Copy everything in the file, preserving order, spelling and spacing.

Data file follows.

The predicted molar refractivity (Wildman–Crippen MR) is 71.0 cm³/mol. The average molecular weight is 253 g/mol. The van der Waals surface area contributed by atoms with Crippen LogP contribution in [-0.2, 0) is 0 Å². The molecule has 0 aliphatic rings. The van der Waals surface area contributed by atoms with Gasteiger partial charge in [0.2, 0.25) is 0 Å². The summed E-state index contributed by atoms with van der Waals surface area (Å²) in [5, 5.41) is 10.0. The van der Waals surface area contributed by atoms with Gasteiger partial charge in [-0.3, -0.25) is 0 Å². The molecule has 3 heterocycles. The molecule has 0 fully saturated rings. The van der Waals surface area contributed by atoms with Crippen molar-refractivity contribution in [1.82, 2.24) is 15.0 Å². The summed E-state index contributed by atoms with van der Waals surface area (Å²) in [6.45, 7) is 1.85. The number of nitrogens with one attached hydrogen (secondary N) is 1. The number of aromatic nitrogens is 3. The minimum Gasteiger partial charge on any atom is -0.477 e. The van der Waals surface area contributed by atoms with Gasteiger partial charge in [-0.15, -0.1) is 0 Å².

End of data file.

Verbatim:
The predicted molar refractivity (Wildman–Crippen MR) is 71.0 cm³/mol. The average molecular weight is 253 g/mol. The van der Waals surface area contributed by atoms with Crippen LogP contribution in [-0.2, 0) is 0 Å². The molecule has 0 aliphatic rings. The van der Waals surface area contributed by atoms with Gasteiger partial charge in [0.2, 0.25) is 0 Å². The summed E-state index contributed by atoms with van der Waals surface area (Å²) in [5, 5.41) is 10.0. The van der Waals surface area contributed by atoms with Gasteiger partial charge in [-0.3, -0.25) is 0 Å². The molecule has 3 heterocycles. The molecule has 0 fully saturated rings. The van der Waals surface area contributed by atoms with Crippen molar-refractivity contribution in [1.82, 2.24) is 15.0 Å². The summed E-state index contributed by atoms with van der Waals surface area (Å²) in [6.45, 7) is 1.85. The number of nitrogens with one attached hydrogen (secondary N) is 1. The number of aromatic nitrogens is 3. The minimum Gasteiger partial charge on any atom is -0.477 e. The van der Waals surface area contributed by atoms with Gasteiger partial charge in [-0.15, -0.1) is 0 Å².